- He defines performance as measureable characteristics (such as reduction in air leakage, energy savings and improved IAQ).
- Energy companies really want to sell more energy not less. Free rebate money is a stimulant for greed in consumers, often leading to disappointing results.
- In retrospect some of his former clients obtained little or no energy from the insulation work. In 20/20 hindsight if he had the opportunity to have mulligans on prior projects he would have done more planning, air leakage reduction and diagnostics.
- Advocates a whole home approach.
- Few ACI contractors net $100K/year or more.
- You don’t need a smart meter to track annual energy savings, it can be done with a review of the energy bills.
- *“A negawatt is a negative unit of energy like a kilowatt hour or megawatt of peak usage: a megawatt of power saved by increasing efficiency or reducing consumption. Physicist Amory Lovins coined the term and introduced it in a speech in 1989.” *WhatIs.com
- Deemed energy savings are grossly overstated. At only 34% California’s energy realization is the worst in the US.
- Alignment of the incentives for all the stakeholders begins at the kitchen table. Where nothing happens unless a sale happens. Ask the client what problem(s) they are trying to solve? If we can solve consumer problems at their root, we can deliver substantial energy savings at the same time.
- Balancing and fixing houses systematically improves IAQ. Typical client household earns $75K+. He uses a 3 tiered package approach: budget package, sweet spot package and complete package. His complete package typically includes an ERV/HRV or his favorite a ventilating dehumidifier. Solutions must effectively resolve problems and save energy. Costs need to be presented on a monthly basis not a lump sum basis. Typical projects run from $15K – $30K.
- Whole house ventilating dehumidifiers use a MERV 14 filter attached to an outside line resulting in slight pressurization of the home which improves IAQ by pushing contaminants out. They are best used in tighter homes to reduce the energy penalty.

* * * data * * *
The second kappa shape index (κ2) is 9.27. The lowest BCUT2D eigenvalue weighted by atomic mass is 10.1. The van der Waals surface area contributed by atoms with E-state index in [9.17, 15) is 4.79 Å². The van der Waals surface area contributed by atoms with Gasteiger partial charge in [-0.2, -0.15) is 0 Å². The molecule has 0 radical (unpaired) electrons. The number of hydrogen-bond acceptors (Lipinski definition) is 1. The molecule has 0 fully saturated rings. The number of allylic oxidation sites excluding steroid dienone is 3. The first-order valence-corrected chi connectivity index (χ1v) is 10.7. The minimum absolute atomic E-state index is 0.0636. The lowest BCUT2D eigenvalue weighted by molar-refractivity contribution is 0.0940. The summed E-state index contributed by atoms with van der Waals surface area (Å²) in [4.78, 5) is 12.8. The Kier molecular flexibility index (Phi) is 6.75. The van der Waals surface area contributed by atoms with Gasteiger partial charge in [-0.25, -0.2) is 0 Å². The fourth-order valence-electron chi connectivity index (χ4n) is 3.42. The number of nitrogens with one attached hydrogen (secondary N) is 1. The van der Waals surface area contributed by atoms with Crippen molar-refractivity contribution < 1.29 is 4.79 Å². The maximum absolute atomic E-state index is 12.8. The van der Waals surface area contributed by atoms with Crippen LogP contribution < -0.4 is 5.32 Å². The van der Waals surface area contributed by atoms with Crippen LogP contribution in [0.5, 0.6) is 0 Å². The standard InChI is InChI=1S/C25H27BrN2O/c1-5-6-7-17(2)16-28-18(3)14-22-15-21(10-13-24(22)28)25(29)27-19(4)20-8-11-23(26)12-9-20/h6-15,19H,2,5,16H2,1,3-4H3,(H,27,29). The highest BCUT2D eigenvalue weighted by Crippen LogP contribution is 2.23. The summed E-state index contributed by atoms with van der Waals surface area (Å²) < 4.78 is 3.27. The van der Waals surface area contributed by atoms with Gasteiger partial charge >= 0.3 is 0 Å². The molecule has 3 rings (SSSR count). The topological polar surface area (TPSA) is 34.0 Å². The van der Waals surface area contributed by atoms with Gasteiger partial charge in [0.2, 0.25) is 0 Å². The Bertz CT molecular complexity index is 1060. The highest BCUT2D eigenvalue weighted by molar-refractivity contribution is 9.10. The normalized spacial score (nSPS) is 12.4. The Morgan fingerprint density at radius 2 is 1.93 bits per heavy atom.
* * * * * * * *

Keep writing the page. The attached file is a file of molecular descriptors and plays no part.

- Houses in the Midwest are too dry in winter because they are leaking too much air. A tight house with right sized HVAC system = happy clients with 30%-55% RH.
- How Nate’s client consultation process works:
- 1. Initial Consultation: discussion of client’s real problems and concerns, a primer on building science and a blower door test. The service fee is $250-$300. The client needs to understand the pain they have in order to work them up to spending what is necessary to treat causes, not symptoms.
- 2. Comprehensive Planning Process – His energy audit provides 10-30 suggestions. For example resolution of an ice dam problem entails air sealing and insulation. Projects are designed with 3 custom tailored packages at various costs to solve problems. This runs from $750-$1000.
- 3. Project Implementation – Helps client obtain and vet contractors and follows up on work details.
- He attended the “Great Ventilation Rate Debate” about the 62.2-2013 standard where the ASHRAE committee publicly acknowledged that the standard was incomplete and they decided to publish anyway. According to Nate’s scoring Joe Lstiburek decimated the committee. Nate agrees with Richard Rue, that ASHRAE 62.2’s recommendation is too high and that better choices exist. GBA Article.
- Recommends 4” media filters in HVAC systems along with right sized equipment that runs a lot.
- Final Comment: After tightening home, consider ridding your home of combustion appliances entirely due to back drafting risks. Gas stoves and natural draft water heaters are often IAQ problems.
In addition to being knowledgeable, Nate comes across as deeply honest and very likable.
This week the IAQradio flag is flying at half-mast to honor and mourn the loss of Martin King. Marty was a teacher and mentor to many in the insurance repair field. He is best known for his long term service as technical director at RIA, founder of the Certified Restorer Program, for his technical writing and presentations at RIA events and as primary author of RIA’s Fire Restoration Guidelines. Marty was the man who ignited the disaster restoration industry. He will be deeply missed.
Today’s music: Transfer Song (Hot To Cold) by Mister C YouTube
Z-Man signing off
In what country and in approximately what time period was natural gas first used as a fuel?
China, 500 BC